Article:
The relator in the case of In re: Schindler Elevator complained that the trial court “refused to issue findings of fact and conclusions of law explaining the court’s reasoning for denying relator’s motion for leave to designate responsible third parties.” The Fifth Court found no abuse of discretion, noting that the RTP proceeding was not a “trial” within the meaning of the applicable rule, and that the relator had a remedy by direct appeal. No. 05-16-01172-CV (Oct. 10, 2016) (mem. op.)
A basic point, but one that bears frequent repetition, and the Court of Criminal Appeals concurrence ultimately cited by the Fifth Court is a quick and worthwhile read.: “As the party seeking relief, the relator has the burden of providing the Court with a sufficient record to establish his right to mandamus relief.” In re: Johnson, No. 05-16-01094-CV (Sept. 27, 2016) (mem. op.) (citing In re: Jones, No. 05-16- 00230-CV, 2016 WL 836835 (Tex. App.—Dallas March 4, 2016, orig. proceeding) (mem. op.) (citing Lizcano v. Chatham, 416 S.W.3d 862, 863 (Tex. Crim. App. 2011) (orig. proceeding) (Alcala, J. concurring))).
In its order denying a mandamus petition in the case of In re: Adelphi Group, the Fifth Court reminds: “Although parties may expend time and money if they are ordered to arbitration improperly, delay and expense—standing alone—will not render the final appeal inadequate. Further, mandamus as a remedy for review of orders compelling arbitration should be limited to the comparatively rare cases where the legislature has through statute expressed a public policy that overrides the public policy favoring arbitration.” No. 05-16-01060-CV (Sept. 22, 2016) (mem. op.)
In review of a Dallas case, in In re J.B. Hunt Transport, the Texas Supreme Court clarified the standards for mandamus review of a plea in abatement based on a “dominant jurisdiction” dispute between two Texas courts with jurisdiction over similar cases. The Court confirmed that “[In re: Prudential, Ins. Co., 148 S.W.3d 124 (Tex. 2004) indeed abrogates [Abor v. Black, 695 S.W.2d 564 (Tex. 1985)]’s inflexible understanding of an adequate remedy by appeal. Permitting a case to proceed in the wrong court necessarily costs ‘private parties and the public the time and money utterly wasted enduring eventual reversal of improperly conduct proceedings.'” On the merits, the Court found that there had not been a sufficient factual showing to “estop the plaintiff in the prior action from asserting his plea in abatement. No. 15-0631 (May 27, 2016).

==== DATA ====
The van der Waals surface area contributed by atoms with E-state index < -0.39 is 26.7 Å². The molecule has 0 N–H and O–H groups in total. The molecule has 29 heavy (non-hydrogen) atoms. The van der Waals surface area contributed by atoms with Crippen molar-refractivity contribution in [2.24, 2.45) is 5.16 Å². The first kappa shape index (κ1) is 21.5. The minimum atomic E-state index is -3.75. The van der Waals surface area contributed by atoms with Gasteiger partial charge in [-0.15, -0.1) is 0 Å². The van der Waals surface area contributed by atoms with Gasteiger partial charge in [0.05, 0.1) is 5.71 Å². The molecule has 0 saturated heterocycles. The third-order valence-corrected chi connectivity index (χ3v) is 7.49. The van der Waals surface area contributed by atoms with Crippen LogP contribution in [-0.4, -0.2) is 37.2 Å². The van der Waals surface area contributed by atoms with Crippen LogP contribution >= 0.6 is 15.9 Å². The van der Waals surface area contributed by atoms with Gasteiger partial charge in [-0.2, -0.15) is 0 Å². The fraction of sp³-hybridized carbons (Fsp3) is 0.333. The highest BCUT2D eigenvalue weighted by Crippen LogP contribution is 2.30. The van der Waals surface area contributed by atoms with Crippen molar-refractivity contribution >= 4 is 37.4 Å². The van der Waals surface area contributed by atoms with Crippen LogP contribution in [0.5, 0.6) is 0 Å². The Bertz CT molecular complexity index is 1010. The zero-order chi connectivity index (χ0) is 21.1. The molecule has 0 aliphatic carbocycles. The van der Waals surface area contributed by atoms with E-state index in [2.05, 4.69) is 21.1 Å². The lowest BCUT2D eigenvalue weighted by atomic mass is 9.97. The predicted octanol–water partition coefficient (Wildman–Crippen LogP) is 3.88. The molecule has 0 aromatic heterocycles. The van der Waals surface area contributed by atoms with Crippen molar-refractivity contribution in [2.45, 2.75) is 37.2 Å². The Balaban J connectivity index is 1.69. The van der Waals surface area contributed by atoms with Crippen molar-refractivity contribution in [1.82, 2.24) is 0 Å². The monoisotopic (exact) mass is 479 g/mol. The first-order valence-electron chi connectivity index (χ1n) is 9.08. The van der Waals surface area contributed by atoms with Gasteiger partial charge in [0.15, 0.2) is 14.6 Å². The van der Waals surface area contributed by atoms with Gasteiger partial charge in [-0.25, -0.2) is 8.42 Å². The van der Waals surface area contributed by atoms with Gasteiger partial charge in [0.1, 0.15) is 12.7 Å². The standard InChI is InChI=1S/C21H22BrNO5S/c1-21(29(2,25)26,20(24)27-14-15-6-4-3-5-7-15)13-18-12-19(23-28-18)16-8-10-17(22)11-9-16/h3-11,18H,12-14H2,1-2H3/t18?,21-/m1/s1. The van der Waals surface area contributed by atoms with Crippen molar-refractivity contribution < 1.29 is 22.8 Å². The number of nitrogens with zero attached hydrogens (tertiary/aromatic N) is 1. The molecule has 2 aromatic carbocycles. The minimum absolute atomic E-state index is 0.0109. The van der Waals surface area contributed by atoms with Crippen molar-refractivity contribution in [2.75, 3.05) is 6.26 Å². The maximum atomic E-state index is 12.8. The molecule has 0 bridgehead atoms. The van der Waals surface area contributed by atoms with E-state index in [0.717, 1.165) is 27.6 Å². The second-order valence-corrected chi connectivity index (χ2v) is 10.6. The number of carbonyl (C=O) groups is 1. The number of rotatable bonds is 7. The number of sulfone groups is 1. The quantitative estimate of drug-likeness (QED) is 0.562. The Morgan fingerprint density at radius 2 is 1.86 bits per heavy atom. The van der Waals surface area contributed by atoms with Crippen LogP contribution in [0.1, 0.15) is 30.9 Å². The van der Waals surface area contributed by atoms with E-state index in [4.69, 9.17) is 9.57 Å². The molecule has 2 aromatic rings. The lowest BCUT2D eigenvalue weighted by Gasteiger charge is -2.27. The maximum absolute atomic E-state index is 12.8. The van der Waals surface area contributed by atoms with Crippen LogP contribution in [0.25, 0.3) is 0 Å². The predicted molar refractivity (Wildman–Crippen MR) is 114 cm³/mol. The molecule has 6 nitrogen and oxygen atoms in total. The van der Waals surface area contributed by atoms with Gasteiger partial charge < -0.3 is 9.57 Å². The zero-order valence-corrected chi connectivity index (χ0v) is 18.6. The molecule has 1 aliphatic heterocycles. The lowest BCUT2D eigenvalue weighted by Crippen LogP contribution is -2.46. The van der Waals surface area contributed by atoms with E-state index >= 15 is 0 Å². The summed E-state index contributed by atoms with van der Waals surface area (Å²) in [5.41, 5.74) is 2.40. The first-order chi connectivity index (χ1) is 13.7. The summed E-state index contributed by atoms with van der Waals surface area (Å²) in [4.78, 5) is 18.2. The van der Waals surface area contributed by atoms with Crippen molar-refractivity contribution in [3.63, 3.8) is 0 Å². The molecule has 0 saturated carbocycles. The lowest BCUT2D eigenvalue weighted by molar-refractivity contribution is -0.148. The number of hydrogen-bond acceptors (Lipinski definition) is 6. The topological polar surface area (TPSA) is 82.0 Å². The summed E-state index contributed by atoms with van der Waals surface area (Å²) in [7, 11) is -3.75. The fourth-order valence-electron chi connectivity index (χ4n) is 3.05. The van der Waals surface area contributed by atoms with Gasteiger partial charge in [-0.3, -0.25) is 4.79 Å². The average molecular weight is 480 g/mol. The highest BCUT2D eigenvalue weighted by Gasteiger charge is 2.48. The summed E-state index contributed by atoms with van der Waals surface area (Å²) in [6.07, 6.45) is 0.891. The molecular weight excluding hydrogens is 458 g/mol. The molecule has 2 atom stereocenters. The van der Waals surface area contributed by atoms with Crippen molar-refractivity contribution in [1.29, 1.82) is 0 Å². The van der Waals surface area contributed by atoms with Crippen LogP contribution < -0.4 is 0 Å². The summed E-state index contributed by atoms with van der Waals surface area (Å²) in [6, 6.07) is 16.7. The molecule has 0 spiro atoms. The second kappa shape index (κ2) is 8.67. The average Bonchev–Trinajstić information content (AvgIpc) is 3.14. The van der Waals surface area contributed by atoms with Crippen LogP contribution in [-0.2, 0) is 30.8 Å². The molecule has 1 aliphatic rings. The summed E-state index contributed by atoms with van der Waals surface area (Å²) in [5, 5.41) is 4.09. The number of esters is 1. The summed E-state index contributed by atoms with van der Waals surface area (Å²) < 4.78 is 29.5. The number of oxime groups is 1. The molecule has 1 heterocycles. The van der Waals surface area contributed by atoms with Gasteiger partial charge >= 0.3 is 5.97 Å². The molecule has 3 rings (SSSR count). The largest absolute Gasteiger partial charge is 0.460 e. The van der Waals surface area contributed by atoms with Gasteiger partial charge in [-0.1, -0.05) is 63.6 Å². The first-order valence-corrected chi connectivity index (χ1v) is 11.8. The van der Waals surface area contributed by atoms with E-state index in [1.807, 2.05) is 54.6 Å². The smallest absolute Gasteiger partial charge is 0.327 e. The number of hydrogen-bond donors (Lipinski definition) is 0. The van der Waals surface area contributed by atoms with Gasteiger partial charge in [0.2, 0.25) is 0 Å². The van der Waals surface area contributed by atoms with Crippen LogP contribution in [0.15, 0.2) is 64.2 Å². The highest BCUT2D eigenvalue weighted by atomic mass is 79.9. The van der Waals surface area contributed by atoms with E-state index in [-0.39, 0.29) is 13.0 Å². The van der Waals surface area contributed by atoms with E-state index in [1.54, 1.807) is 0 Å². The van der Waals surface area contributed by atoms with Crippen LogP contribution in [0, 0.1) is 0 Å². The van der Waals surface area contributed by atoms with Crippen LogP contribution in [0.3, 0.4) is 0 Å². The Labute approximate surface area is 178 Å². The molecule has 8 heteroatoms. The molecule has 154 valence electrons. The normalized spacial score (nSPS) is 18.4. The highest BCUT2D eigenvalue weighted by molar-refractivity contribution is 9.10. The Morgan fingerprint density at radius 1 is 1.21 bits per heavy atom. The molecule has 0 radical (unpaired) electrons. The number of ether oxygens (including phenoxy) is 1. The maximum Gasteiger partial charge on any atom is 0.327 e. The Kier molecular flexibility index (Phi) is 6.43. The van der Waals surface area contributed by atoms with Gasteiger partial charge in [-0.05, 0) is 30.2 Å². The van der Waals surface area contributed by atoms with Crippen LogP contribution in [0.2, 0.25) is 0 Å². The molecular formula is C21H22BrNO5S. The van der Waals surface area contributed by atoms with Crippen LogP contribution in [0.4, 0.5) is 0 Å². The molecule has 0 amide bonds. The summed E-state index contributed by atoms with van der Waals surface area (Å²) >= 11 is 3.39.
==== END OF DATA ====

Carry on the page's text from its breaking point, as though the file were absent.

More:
In In re Michelin North America, Inc., the Dallas Court of Appeals conditionally granted a writ of mandamus to protect Michelin from being forced to produce certain discovery. The district court ordered Michelin to produce specifications for tires similar to the allegedly defective tire at issue in that case in addition to financial information for the decade prior to the litigation.
The court of appeals held that Michelin satisfied its burden under Texas Rule of Evidence 507 to resist the discovery of trade secrets through the affidavit of an engineer who worked in Michelin’s legal department but that Michelin failed to satisfy its burden of proving its financial data was a trade secret because it failed to offer an affidavit until after the hearing on the motion to compel (helpful hint: it should be filed 7 days before the hearing under TRCP 193.4(a) if it is in affidavit form). The court also held that the plaintiffs failed to meet their burden under Rule 507 to show “with specificity” exactly how the lack of information would impair the presentation of the case on the merits “to the point that an unjust result is a real, rather than a merely possible, threat.” On the issue of financial information, though Michelin failed to timely prove its trade secrets privilege, Michelin was saved by a secondary argument that the district court’s order was too broad because the discovery included financial information from several years earlier and only current financial information is relevant for calculation of punitive damages.